Solar power companies such as Solyndra fail when "the bottom of the market falls out," Chu testified before a subcommittee of the House Energy and Commerce Committee Thursday.
He told the panel new plants to manufacture solar panels opened in China and elsewhere while the market for the panels softened because of economic troubles in Europe, The New York Times reported.
Republicans on the committee maintain incompetence and political influence were the problems.
Rep. Clifford Stearns, R-Fla., chairman of the subcommittee, said, "It is readily apparent that senior officials in the administration put politics before the stewardship of taxpayer dollars."
Chu, a physicist and Nobel laureate, answered questions for more than 5 hours.
He accepted responsibility for his decisions to OK the loan guarantee in 2009 and then restructure the loan in February, but rejected Republican allegations that energy officials did not subject Solyndra to enough scrutiny and approved the loan for political reasons, The Hill said.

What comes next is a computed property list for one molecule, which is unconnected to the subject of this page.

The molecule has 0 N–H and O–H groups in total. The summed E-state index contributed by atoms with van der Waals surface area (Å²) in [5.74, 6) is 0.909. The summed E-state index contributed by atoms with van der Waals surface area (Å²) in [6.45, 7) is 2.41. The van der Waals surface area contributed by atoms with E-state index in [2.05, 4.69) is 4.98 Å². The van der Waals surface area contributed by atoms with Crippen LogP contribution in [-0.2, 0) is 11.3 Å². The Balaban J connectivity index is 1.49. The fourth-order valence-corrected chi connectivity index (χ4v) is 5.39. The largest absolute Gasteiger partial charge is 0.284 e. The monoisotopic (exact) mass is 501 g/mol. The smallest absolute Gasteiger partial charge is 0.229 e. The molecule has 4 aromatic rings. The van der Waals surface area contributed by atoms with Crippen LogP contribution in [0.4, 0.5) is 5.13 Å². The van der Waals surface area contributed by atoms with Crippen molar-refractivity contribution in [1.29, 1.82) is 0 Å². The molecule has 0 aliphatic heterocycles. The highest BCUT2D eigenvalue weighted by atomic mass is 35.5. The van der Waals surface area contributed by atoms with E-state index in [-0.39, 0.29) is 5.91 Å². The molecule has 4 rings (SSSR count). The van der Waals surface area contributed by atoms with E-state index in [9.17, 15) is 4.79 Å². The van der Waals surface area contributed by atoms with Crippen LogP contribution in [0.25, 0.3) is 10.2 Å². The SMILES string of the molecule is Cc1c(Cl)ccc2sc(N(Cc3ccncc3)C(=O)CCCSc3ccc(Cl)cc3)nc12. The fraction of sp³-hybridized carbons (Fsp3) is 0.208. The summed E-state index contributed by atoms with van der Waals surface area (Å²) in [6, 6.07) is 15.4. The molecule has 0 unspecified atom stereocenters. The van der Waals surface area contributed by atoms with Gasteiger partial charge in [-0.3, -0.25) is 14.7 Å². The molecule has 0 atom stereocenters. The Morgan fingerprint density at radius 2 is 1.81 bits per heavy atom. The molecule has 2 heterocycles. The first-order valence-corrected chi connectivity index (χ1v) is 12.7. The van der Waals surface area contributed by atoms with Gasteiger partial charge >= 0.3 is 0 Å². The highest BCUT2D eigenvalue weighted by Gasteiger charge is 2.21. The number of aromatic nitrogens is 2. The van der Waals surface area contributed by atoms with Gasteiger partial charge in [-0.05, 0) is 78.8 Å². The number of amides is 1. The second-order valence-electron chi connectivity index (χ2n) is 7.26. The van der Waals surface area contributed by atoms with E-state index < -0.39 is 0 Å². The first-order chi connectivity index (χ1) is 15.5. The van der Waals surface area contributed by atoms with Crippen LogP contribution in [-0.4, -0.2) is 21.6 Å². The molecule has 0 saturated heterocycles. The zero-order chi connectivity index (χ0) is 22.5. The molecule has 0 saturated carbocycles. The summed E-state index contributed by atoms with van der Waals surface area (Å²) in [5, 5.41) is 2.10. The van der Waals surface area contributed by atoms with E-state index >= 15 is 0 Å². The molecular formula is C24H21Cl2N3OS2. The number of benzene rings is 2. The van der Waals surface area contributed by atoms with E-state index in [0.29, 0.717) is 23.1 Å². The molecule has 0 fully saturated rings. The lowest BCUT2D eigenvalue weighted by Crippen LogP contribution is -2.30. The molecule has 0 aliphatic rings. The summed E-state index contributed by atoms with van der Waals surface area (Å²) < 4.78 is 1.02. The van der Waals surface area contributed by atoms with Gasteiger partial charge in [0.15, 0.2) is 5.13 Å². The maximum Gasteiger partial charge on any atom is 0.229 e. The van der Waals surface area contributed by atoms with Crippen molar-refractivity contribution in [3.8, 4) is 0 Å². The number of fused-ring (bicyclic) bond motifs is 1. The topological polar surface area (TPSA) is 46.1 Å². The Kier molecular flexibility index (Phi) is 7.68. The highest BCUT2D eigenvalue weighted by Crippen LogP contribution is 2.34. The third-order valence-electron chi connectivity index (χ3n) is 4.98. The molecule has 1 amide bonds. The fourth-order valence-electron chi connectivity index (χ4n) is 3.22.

"As the secretary of energy, the final decisions on Solyndra were mine and I made them with the best interest of the taxpayer in mind," Chu said. "I want to be clear: Over the course of Solyndra's loan guarantee, I did not make any decision based on political considerations."
Chu refused to apologize for his role in the matter despite being asked to do so by Energy and Commerce Committee Chairman Fred Upton, R-Mich., The Hill said.
"Who has to apologize for the half a billion dollars in taxpayer money that's out the door?" Upton asked.
"Well, it is extremely unfortunate what has happened with Solyndra," Chu said. "Was there incompetence? Was there any influence of a political nature? I would have to say no."
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